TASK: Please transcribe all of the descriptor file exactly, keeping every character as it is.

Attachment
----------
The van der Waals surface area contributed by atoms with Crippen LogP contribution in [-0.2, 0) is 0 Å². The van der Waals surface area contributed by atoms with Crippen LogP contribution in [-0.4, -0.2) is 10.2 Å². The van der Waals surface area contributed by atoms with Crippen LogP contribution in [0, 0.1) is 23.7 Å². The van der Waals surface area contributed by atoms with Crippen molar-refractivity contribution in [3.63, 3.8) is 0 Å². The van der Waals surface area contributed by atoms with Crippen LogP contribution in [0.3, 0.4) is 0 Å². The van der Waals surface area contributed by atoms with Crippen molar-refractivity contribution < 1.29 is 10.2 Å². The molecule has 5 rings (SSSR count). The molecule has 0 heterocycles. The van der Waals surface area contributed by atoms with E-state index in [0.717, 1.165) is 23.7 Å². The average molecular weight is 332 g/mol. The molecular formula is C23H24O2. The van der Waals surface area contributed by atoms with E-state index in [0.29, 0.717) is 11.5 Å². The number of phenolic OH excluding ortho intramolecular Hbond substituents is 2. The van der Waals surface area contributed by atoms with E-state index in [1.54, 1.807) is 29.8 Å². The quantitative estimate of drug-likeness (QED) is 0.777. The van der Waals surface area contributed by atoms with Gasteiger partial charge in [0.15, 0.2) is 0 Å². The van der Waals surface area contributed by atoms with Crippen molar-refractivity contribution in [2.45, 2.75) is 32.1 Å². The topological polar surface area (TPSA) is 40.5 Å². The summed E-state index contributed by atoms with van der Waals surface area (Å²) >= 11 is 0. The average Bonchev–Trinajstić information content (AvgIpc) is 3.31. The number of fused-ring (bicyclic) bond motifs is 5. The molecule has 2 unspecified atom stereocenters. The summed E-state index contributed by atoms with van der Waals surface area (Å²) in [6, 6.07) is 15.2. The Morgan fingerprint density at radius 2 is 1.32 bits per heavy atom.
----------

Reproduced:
The van der Waals surface area contributed by atoms with Crippen LogP contribution in [-0.2, 0) is 0 Å². The van der Waals surface area contributed by atoms with Crippen LogP contribution in [-0.4, -0.2) is 10.2 Å². The van der Waals surface area contributed by atoms with Crippen LogP contribution in [0, 0.1) is 23.7 Å². The van der Waals surface area contributed by atoms with Crippen molar-refractivity contribution in [3.63, 3.8) is 0 Å². The van der Waals surface area contributed by atoms with Crippen LogP contribution in [0.3, 0.4) is 0 Å². The van der Waals surface area contributed by atoms with Crippen molar-refractivity contribution < 1.29 is 10.2 Å². The molecule has 5 rings (SSSR count). The molecule has 0 heterocycles. The van der Waals surface area contributed by atoms with E-state index in [0.717, 1.165) is 23.7 Å². The average molecular weight is 332 g/mol. The molecular formula is C23H24O2. The van der Waals surface area contributed by atoms with E-state index in [0.29, 0.717) is 11.5 Å². The number of phenolic OH excluding ortho intramolecular Hbond substituents is 2. The van der Waals surface area contributed by atoms with E-state index in [1.54, 1.807) is 29.8 Å². The quantitative estimate of drug-likeness (QED) is 0.777. The van der Waals surface area contributed by atoms with Gasteiger partial charge in [0.15, 0.2) is 0 Å². The van der Waals surface area contributed by atoms with Crippen molar-refractivity contribution in [2.45, 2.75) is 32.1 Å². The topological polar surface area (TPSA) is 40.5 Å². The summed E-state index contributed by atoms with van der Waals surface area (Å²) >= 11 is 0. The average Bonchev–Trinajstić information content (AvgIpc) is 3.31. The number of fused-ring (bicyclic) bond motifs is 5. The molecule has 2 unspecified atom stereocenters. The summed E-state index contributed by atoms with van der Waals surface area (Å²) in [6, 6.07) is 15.2. The Morgan fingerprint density at radius 2 is 1.32 bits per heavy atom.